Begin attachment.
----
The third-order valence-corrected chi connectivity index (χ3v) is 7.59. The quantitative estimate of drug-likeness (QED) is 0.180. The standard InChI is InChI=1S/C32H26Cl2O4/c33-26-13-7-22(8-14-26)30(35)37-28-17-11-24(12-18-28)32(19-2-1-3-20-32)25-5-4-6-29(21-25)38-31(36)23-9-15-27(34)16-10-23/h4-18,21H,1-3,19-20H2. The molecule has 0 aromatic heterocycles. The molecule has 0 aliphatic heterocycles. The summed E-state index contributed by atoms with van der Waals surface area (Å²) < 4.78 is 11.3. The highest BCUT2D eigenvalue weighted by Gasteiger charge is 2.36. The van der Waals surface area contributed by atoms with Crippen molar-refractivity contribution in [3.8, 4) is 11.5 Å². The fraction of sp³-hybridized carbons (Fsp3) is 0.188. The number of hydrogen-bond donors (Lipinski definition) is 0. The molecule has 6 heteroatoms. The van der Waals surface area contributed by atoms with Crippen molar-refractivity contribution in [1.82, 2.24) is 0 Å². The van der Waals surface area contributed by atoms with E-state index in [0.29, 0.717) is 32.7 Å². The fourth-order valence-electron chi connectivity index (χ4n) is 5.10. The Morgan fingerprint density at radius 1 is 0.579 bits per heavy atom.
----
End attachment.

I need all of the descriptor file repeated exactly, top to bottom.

The third-order valence-corrected chi connectivity index (χ3v) is 7.59. The quantitative estimate of drug-likeness (QED) is 0.180. The standard InChI is InChI=1S/C32H26Cl2O4/c33-26-13-7-22(8-14-26)30(35)37-28-17-11-24(12-18-28)32(19-2-1-3-20-32)25-5-4-6-29(21-25)38-31(36)23-9-15-27(34)16-10-23/h4-18,21H,1-3,19-20H2. The molecule has 0 aromatic heterocycles. The molecule has 0 aliphatic heterocycles. The summed E-state index contributed by atoms with van der Waals surface area (Å²) < 4.78 is 11.3. The highest BCUT2D eigenvalue weighted by Gasteiger charge is 2.36. The van der Waals surface area contributed by atoms with Crippen molar-refractivity contribution in [3.8, 4) is 11.5 Å². The fraction of sp³-hybridized carbons (Fsp3) is 0.188. The number of hydrogen-bond donors (Lipinski definition) is 0. The molecule has 6 heteroatoms. The van der Waals surface area contributed by atoms with Crippen molar-refractivity contribution in [1.82, 2.24) is 0 Å². The van der Waals surface area contributed by atoms with E-state index in [0.29, 0.717) is 32.7 Å². The fourth-order valence-electron chi connectivity index (χ4n) is 5.10. The Morgan fingerprint density at radius 1 is 0.579 bits per heavy atom.